Train wreck averted—for now
IAEA, Iran announce agreement after UN rejects U.S. snapback bid
It is still far too early for any victory laps for proponents of Iran nuclear diplomacy. But what was seen as a potential diplomatic train wreck courtesy of the Trump administration has seemingly been averted by skillful diplomacy by the Europeans and other UN Security Council parties, at least for now.
Days after the UN Security Council firmly rejected the Trump administration’s bid to invoke UN snapback sanctions on Iran, the International Atomic Energy Agency (IAEA) and Iran jointly announced a breakthrough today.
“After intensive bilateral consultations, Iran and the IAEA reached an agreement on the resolution of the safeguards implementation issues specified by the IAEA, in good faith,” the IAEA/Iran joint statement said. “In this regard, Iran is voluntarily providing the IAEA with access to the two locations specified by the IAEA and facilitating the IAEA verification activities to resolve these issues. Dates for the IAEA access and the verification activities have been agreed.”
The agreement came a day after IAEA Director General Rafael Mariano Grossi held consultations in Iran, where he met with Iranian Foreign Minister Mohammad Javad Zarif and Atomic Energy Organization of Iran (AEOI) chief Dr. Ali Akbar Salehi.
It also followed the Indonesian ambassador to the UN and current UN Security Council president reporting to the Council on Tuesday that, with 13 of its 15 members rejecting the U.S. standing to invoke snapback, the Council could not proceed with it. With no consensus, the Council was “not in the position to take further action” on the U.S. snapback claim, Indonesian Ambassador Dian Triansyah Djani said Tuesday.
“As a consequence, we firmly believe that no further steps can take place within the Security Council,” France’s Deputy Ambassador to the UN Anne Gueguen told the Council Tuesday.
The European Union and Russia welcomed the IAEA/Iran announcement.
“Real breakthrough!” proclaimed
Russia’s ambassador to the IAEA Mikhail Ulyanov on Twitter. “The visit of #IAEA Director General R. Grossi to #Iran resulted in very important agreements, incl. regarding access to 2 sites specified be IAEA.This is yet another proof that dialogue is more productive than pressure. Congratulations to both sides!”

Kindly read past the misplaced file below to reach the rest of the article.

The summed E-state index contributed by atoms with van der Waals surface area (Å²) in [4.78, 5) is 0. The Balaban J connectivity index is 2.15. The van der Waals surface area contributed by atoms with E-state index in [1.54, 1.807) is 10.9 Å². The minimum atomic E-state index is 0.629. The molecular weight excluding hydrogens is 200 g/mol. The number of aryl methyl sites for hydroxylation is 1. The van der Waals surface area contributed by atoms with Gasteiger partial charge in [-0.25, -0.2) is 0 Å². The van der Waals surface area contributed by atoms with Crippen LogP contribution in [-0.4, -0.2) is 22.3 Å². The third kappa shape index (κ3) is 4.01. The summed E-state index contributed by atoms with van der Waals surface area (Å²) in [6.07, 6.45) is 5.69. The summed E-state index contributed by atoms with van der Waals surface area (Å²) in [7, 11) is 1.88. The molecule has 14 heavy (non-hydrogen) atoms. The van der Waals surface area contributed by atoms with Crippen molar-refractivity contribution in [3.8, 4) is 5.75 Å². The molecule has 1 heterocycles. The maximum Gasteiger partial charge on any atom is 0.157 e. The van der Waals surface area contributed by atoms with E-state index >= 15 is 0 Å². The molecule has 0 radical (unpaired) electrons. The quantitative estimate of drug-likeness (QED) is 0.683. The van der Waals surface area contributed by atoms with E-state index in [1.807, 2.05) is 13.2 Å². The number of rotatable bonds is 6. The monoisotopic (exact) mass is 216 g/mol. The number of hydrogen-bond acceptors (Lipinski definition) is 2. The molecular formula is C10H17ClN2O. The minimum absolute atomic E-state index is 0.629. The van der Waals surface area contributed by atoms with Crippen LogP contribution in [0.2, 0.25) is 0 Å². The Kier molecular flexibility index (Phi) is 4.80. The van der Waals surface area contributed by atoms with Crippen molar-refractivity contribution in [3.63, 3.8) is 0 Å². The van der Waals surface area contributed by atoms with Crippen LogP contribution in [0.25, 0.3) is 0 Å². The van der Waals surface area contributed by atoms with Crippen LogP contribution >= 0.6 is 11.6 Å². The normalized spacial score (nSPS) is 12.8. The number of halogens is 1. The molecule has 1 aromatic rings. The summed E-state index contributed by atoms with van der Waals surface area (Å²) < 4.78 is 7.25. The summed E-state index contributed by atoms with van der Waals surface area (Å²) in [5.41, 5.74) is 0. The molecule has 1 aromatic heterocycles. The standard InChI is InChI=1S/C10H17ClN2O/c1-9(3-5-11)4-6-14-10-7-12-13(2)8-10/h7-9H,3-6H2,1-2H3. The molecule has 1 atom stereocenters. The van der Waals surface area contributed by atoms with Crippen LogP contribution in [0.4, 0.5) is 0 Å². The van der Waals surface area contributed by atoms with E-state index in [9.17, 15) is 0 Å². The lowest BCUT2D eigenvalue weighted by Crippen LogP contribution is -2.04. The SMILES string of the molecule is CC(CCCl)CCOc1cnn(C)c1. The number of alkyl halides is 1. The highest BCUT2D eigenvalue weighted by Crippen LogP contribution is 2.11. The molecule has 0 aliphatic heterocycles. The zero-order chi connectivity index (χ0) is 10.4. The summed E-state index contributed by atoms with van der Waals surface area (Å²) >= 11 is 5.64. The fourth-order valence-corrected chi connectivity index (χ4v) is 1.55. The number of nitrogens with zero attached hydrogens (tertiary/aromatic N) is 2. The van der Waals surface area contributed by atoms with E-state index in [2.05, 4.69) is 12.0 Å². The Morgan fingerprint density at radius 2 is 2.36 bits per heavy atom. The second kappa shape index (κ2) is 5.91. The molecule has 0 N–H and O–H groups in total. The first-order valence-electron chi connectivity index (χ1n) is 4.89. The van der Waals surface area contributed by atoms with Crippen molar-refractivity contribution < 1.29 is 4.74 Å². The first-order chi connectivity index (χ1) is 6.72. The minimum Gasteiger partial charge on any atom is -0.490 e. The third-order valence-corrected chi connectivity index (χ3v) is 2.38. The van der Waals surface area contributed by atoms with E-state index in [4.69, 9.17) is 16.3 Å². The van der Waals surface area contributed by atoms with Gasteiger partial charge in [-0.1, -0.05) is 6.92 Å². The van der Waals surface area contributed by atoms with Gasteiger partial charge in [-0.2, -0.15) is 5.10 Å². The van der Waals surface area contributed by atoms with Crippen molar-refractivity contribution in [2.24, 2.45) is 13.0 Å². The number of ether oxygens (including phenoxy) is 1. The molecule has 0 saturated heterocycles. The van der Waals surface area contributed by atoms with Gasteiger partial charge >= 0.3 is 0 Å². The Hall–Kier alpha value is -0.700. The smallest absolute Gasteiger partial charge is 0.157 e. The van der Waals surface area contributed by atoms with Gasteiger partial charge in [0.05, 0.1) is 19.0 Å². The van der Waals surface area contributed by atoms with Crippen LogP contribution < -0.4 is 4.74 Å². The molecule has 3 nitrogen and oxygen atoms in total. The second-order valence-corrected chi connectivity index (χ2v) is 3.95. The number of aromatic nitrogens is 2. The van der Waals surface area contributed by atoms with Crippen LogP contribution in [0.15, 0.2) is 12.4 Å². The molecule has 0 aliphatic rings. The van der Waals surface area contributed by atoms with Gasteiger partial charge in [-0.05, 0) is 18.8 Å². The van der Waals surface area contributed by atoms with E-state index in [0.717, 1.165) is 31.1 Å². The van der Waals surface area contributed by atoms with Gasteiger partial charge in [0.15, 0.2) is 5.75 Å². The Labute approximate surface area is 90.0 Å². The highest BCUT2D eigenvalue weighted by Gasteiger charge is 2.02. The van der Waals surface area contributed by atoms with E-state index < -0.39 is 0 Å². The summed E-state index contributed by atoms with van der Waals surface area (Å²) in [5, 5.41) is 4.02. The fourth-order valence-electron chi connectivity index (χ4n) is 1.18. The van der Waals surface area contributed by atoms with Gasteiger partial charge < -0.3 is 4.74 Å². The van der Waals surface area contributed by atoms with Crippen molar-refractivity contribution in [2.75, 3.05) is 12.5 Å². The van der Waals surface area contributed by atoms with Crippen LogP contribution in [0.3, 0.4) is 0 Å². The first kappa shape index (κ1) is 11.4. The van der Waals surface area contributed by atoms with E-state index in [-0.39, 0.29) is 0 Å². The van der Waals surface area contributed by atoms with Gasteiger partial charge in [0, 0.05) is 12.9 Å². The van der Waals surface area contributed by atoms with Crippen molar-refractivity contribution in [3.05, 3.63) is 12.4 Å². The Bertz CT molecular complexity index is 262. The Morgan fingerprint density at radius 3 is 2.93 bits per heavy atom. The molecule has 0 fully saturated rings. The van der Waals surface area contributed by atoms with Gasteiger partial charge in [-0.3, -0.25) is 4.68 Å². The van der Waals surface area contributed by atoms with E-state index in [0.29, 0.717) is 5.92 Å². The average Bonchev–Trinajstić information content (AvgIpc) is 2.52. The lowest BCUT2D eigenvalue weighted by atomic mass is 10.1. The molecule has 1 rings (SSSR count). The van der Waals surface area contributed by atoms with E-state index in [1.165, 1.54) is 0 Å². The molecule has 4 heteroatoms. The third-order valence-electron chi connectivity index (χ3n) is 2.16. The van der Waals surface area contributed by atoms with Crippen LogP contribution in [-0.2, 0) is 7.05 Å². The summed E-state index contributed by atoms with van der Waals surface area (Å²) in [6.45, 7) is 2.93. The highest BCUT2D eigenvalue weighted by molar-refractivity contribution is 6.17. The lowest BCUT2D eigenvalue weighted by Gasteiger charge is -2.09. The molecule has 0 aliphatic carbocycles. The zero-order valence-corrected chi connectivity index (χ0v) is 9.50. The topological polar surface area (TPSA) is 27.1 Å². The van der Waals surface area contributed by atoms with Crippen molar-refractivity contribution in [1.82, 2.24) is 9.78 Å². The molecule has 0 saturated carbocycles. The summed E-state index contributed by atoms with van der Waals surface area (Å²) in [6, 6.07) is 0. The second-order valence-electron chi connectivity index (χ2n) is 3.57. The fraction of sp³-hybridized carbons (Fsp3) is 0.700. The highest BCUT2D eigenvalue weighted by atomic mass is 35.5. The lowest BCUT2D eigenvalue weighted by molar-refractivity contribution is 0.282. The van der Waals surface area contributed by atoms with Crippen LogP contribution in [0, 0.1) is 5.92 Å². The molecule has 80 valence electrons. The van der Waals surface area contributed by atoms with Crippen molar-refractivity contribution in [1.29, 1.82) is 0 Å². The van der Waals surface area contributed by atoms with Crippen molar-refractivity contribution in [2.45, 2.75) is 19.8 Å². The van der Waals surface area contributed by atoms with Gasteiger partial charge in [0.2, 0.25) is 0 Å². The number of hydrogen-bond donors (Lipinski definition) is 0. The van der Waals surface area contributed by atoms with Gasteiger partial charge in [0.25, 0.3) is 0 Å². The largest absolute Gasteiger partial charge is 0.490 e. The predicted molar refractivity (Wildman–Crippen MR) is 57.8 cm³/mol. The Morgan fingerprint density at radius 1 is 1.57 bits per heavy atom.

EU deputy foreign policy chief Helga Schmid vowed to continue efforts to try to preserve the 2015 Iran nuclear deal, formally known as the Joint Comprehensive Plan of Action (JCPOA), including at a meeting of the 7-member Joint Commission overseeing implementation of the accords that she will chair in Vienna on Sept. 1 of next week.
“Good news from Tehran on cooperation between #Iran and @iaeaorg,” Schmid tweeted.
“The EU trusts the impartial and independent role of the agency. In the meantime we continue our work to preserve #JCPOA with Joint Commission next week.”
Some diplomatic observers suggested that the breakthrough would not likely have occurred if Iran had not been satisfied with the strength of the European and international rejection of the US snapback effort last week.
“No. This is certainly a card they [Iran] had up their sleeve to play in case the E3 stands firm on the snapback issue,” a diplomatic contact who works on Iran said, referring to the three European parties to the 2015 Iran nuclear deal, the UK, France and Germany. “It’s a smart move on their part.”
It is perhaps unexpected, and very tentatively encouraging, that the initial outcome of the Trump administration snapback effort last week—resulting so far in its failure—has seemingly been towards the potential for a shoring up of the deal, rather than towards its further dissolution.
The intensity of European anger and frustration at the attempted U.S. maneuvering last week on snapback was striking. It was driven in part by their increasing sense over recent months that the Trump administration was not consulting seriously, in good faith; but rather had been using the October expiration of a conventional arms embargo in the UN Security Council resolution which enshrines the Iran nuclear deal as a pretext to try to collapse the deal, and had not been serious in trying to work with them on a solution to the concern they share.
Officials used words like “disingenuous” to describe Secretary of State Mike Pompeo’s accusations that the Europeans were “siding with the ayatollahs,” and described their frustration that the Trump administration had mostly ignored their feedback on a U.S. draft proposal for a UN arms embargo extension on Iran and ideas for how to try to solve the issue.
The U.S. shared a draft arms embargo resolution with the Europeans last fall, which the Europeans told them would never fly. The Trump administration then several months later shared the exact same text with them.
“To be frank, if you want to convince everybody you are not interested in the issue of the arms embargo, then table this text, because it is not going to go anywhere,” one person described. Ideas shared by allies for how the arms embargo expiration might be addressed got little or no reception from the U.S. administration.
“They made clear they were not interested,” the person said, adding the only thing the U.S. administration seemed interested in in the end was snapback.
“The point is, if you really want to deal with the arms embargo issue, there are ways of getting a better situation than now,” the person said. “If there had been will on the U.S. side to engage in some of these solutions, it would have been possible to start a conversation.”
(Photo Credit: Vahid Salemi/AP. The director general of the International Atomic Energy Agency (IAEA), Rafael Mariano Grossi, center left) speaks with Iran's Foreign Minister Mohammad Javad Zarif, center, before a meeting in Tehran, Iran, on August 25, 2020.)